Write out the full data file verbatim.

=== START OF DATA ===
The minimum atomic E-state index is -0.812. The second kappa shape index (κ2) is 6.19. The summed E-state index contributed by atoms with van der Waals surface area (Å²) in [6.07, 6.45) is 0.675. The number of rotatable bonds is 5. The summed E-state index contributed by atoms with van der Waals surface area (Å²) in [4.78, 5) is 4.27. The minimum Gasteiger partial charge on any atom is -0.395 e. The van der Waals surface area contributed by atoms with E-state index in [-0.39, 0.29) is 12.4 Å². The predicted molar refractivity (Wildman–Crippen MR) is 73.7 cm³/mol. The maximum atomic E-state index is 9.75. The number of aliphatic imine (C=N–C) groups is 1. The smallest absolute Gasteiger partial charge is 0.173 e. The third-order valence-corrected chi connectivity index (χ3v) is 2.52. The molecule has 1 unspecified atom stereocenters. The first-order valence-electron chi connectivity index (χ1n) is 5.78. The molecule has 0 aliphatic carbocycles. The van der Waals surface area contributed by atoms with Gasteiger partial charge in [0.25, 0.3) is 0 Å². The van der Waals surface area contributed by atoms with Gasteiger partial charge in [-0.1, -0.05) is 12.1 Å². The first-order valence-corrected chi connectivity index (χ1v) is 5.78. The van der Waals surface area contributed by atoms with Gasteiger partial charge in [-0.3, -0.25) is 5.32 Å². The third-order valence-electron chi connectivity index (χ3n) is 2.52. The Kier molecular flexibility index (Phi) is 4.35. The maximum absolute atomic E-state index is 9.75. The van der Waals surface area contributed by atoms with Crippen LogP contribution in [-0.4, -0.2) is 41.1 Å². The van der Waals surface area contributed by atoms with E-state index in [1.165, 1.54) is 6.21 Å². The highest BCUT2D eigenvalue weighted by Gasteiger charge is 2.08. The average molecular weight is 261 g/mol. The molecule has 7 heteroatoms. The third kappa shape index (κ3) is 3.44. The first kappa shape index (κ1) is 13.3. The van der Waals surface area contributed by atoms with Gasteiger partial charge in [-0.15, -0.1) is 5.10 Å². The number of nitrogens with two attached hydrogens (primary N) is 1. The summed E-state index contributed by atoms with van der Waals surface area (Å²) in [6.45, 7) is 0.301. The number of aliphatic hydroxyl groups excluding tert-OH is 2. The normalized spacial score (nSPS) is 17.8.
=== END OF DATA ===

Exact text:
The minimum atomic E-state index is -0.812. The second kappa shape index (κ2) is 6.19. The summed E-state index contributed by atoms with van der Waals surface area (Å²) in [6.07, 6.45) is 0.675. The number of rotatable bonds is 5. The summed E-state index contributed by atoms with van der Waals surface area (Å²) in [4.78, 5) is 4.27. The minimum Gasteiger partial charge on any atom is -0.395 e. The van der Waals surface area contributed by atoms with E-state index in [-0.39, 0.29) is 12.4 Å². The predicted molar refractivity (Wildman–Crippen MR) is 73.7 cm³/mol. The maximum atomic E-state index is 9.75. The number of aliphatic imine (C=N–C) groups is 1. The smallest absolute Gasteiger partial charge is 0.173 e. The third-order valence-corrected chi connectivity index (χ3v) is 2.52. The molecule has 1 unspecified atom stereocenters. The first-order valence-electron chi connectivity index (χ1n) is 5.78. The molecule has 0 aliphatic carbocycles. The van der Waals surface area contributed by atoms with Gasteiger partial charge in [0.25, 0.3) is 0 Å². The van der Waals surface area contributed by atoms with Gasteiger partial charge in [-0.1, -0.05) is 12.1 Å². The first-order valence-corrected chi connectivity index (χ1v) is 5.78. The van der Waals surface area contributed by atoms with Gasteiger partial charge in [-0.3, -0.25) is 5.32 Å². The third-order valence-electron chi connectivity index (χ3n) is 2.52. The Kier molecular flexibility index (Phi) is 4.35. The maximum absolute atomic E-state index is 9.75. The van der Waals surface area contributed by atoms with Crippen LogP contribution in [-0.4, -0.2) is 41.1 Å². The van der Waals surface area contributed by atoms with E-state index in [1.165, 1.54) is 6.21 Å². The highest BCUT2D eigenvalue weighted by Gasteiger charge is 2.08. The average molecular weight is 261 g/mol. The molecule has 7 heteroatoms. The third kappa shape index (κ3) is 3.44. The first kappa shape index (κ1) is 13.3. The van der Waals surface area contributed by atoms with Gasteiger partial charge in [-0.15, -0.1) is 5.10 Å². The number of nitrogens with two attached hydrogens (primary N) is 1. The summed E-state index contributed by atoms with van der Waals surface area (Å²) in [6.45, 7) is 0.301. The number of aliphatic hydroxyl groups excluding tert-OH is 2. The normalized spacial score (nSPS) is 17.8.